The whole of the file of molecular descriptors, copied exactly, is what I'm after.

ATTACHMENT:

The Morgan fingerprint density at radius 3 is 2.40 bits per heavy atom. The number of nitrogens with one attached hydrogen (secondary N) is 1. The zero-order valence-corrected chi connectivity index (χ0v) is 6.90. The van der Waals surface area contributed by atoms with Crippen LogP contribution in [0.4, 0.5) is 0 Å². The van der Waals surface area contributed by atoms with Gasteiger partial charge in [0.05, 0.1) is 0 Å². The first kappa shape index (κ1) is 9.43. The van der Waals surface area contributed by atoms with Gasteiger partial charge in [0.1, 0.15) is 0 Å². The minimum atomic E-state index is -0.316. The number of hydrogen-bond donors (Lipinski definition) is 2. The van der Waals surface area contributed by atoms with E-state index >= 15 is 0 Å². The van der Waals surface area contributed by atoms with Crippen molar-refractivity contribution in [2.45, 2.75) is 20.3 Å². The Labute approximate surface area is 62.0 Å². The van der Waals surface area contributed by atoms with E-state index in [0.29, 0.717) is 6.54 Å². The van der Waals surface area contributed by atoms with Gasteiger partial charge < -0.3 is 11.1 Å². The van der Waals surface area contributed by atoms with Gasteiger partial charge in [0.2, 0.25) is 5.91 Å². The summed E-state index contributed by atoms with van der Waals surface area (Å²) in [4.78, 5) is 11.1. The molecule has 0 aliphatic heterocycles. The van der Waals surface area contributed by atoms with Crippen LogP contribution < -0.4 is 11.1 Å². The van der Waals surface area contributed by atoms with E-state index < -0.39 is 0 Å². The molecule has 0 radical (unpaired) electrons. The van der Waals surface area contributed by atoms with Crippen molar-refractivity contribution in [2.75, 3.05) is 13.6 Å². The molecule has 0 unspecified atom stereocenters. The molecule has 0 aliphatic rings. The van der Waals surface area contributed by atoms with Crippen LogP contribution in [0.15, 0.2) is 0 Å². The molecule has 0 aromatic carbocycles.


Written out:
The Morgan fingerprint density at radius 3 is 2.40 bits per heavy atom. The number of nitrogens with one attached hydrogen (secondary N) is 1. The zero-order valence-corrected chi connectivity index (χ0v) is 6.90. The van der Waals surface area contributed by atoms with Crippen LogP contribution in [0.4, 0.5) is 0 Å². The van der Waals surface area contributed by atoms with Gasteiger partial charge in [0.05, 0.1) is 0 Å². The first kappa shape index (κ1) is 9.43. The van der Waals surface area contributed by atoms with Gasteiger partial charge in [0.1, 0.15) is 0 Å². The minimum atomic E-state index is -0.316. The number of hydrogen-bond donors (Lipinski definition) is 2. The van der Waals surface area contributed by atoms with E-state index >= 15 is 0 Å². The van der Waals surface area contributed by atoms with Crippen molar-refractivity contribution in [2.45, 2.75) is 20.3 Å². The Labute approximate surface area is 62.0 Å². The van der Waals surface area contributed by atoms with E-state index in [0.29, 0.717) is 6.54 Å². The van der Waals surface area contributed by atoms with Gasteiger partial charge < -0.3 is 11.1 Å². The van der Waals surface area contributed by atoms with Gasteiger partial charge in [0.2, 0.25) is 5.91 Å². The summed E-state index contributed by atoms with van der Waals surface area (Å²) in [4.78, 5) is 11.1. The molecule has 0 aliphatic heterocycles. The van der Waals surface area contributed by atoms with Crippen LogP contribution < -0.4 is 11.1 Å². The van der Waals surface area contributed by atoms with E-state index < -0.39 is 0 Å². The molecule has 0 radical (unpaired) electrons. The van der Waals surface area contributed by atoms with Crippen molar-refractivity contribution in [2.75, 3.05) is 13.6 Å². The molecule has 0 unspecified atom stereocenters. The molecule has 0 aliphatic rings. The van der Waals surface area contributed by atoms with Crippen LogP contribution in [0.15, 0.2) is 0 Å². The molecule has 0 aromatic carbocycles.